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Letters to the Editor
What you need to know for 01/23/2018

Future of America doomed by explosive growth in debt

Future of America doomed by explosive growth in debt

*Future of America doomed by explosive growth in debt *Renewable fuels standard hurting the economy

Future of America doomed by explosive growth in debt

Was American prosperity over the past 32 years an illusion/delusion?

Reagan tripled a debt which started out at $930 billion; it paused under Clinton, doubled under George W. Bush, and ballooned under Obama to $17 trillion. That is a “gift” from Uncle Sam of $7,000 per year for the average family of four.

Pensions, retirement packages and health care were promised but underfunded; neither the recent wars nor care for the wounded were funded. Americans have coasted on our infrastructure for the past 40 years, taking out far more than we put back in; our infrastructure earns a D-plus from civil engineers, who indicate it will take $3.6 trillion by 2020 to bring it up to par.

Social Security will be solvent by adjusting the cost-of-living allowance and a slight increase in the retirement age; however, both the average boomer couple and their parents will take out of Medicare $220,000 to $300,000 more than they put in. The next generations will pay vastly increasing taxes, experience benefit cuts or a combination of both.

If we balance the budget, our debt “party” and deferral of obligations will result in a professional couple owing $15,000 per year on student loans and interest on the debt — even before taxes are taken out.

Richard Moody Jr.


The recession is over, so they say, but our country doesn’t seem back on its feet to me.

It seems our economy is still weak. That’s why I’m wondering why Congress isn’t moving to repeal the Renewable Fuel Standard [RFS]. The RFS will hurt our economy and cost us jobs. That sounds like a perfect reason to ditch this misguided law.

The RFS is supposed to increase the amount of renewable fuel we use. Unfortunately, it’s having a lot of unintended effects on our economy. Besides the fact that more ethanol in our gas could damage many engines, the RFS implementation could also reduce our economic output.

A study by National Economic Research Associates consultants found that the RFS will lead to a $770 billion decrease in economic activity by 2015. It will also cause a $500 billion decrease in take-home pay for U.S. workers.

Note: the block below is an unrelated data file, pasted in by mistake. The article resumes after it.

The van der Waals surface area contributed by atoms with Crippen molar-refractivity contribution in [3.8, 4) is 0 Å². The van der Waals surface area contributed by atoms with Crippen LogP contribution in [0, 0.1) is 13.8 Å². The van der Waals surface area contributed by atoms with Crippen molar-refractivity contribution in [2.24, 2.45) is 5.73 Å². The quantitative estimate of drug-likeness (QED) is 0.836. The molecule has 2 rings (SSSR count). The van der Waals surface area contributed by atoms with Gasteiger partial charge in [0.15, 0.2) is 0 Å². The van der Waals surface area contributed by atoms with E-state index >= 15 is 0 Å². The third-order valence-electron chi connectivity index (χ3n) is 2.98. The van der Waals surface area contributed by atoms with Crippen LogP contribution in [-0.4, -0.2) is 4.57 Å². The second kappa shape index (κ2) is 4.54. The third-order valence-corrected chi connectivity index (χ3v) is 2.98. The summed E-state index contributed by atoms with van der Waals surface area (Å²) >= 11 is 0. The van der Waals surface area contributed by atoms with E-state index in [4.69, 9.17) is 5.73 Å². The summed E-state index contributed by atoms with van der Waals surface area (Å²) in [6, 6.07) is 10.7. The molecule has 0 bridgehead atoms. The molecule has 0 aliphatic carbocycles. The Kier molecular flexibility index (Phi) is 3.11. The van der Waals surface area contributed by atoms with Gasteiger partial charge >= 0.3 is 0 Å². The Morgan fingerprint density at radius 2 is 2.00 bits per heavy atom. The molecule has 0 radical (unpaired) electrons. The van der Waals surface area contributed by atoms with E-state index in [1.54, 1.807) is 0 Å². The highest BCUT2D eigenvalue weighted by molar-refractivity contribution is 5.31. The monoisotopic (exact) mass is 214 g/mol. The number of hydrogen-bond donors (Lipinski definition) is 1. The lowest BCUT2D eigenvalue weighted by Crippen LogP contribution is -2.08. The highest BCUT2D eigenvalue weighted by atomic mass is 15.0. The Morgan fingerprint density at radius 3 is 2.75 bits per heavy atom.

Can our economy afford to take this hit? I don’t think so. If Congress and the president want to do something to help the economy, they can start with repealing the RFS.

Chris Bablin

Ballston Spa

Trains need to slow down in urban areas

The most important point of the excellent June 28 article on the CSX train wreck was that no one was seriously hurt. However, if that wreck had happened on the tracks in Fonda, there would have been instant urban renewal with a tragic loss of life.

And just imagine if the accident had involved a passenger train. When one looks at the record of CSX in our area, such a catastrophe is all too real.

At this time, we don’t know the reason for the collision, but it seems obvious that one immediate thing that should be done is to impose a very low speed limit when the trains go through not only Fonda, but any similar urban area.

These trains appear to be moving at 65 mph. Another potential disaster is the specialized mile-long refrigerator trains that start on the West Coast and bring fresh produce to us in the East. An accident involving the weight, or mere mass, of those trains is frightening.

Hopefully, a full report will soon be available to indicate the reason(s) for the recent accident. And, hopefully, such a report will include safety recommendations.

John Griffith


Editorial on July 4 fireworks was a dud

For the most part, when you doze at your desk, I merely chuckle at the results of the lack of editorial oversight. However, I was not amused by, nor can I embrace the rationale expressed in, the July 4 editorial, “Fireworks, legal or not, part of the Fourth.”

In reference to the illegal use of fireworks in the state, you suggest: “In fact, rather than fight this rising tide, New York should join” ... “there truly are more dangerous violations of law taking place.”

On that basis, should the rising tides of road rage, speeding, texting while driving, DWI, animal abuse, burglary, and other law-breaking be ignored because assault and murder are more dangerous?

If you feel that fireworks laws can be disregarded, then lobby to have the law legally overturned, rather than just ignored. Or nod off again.

Eloise Hills


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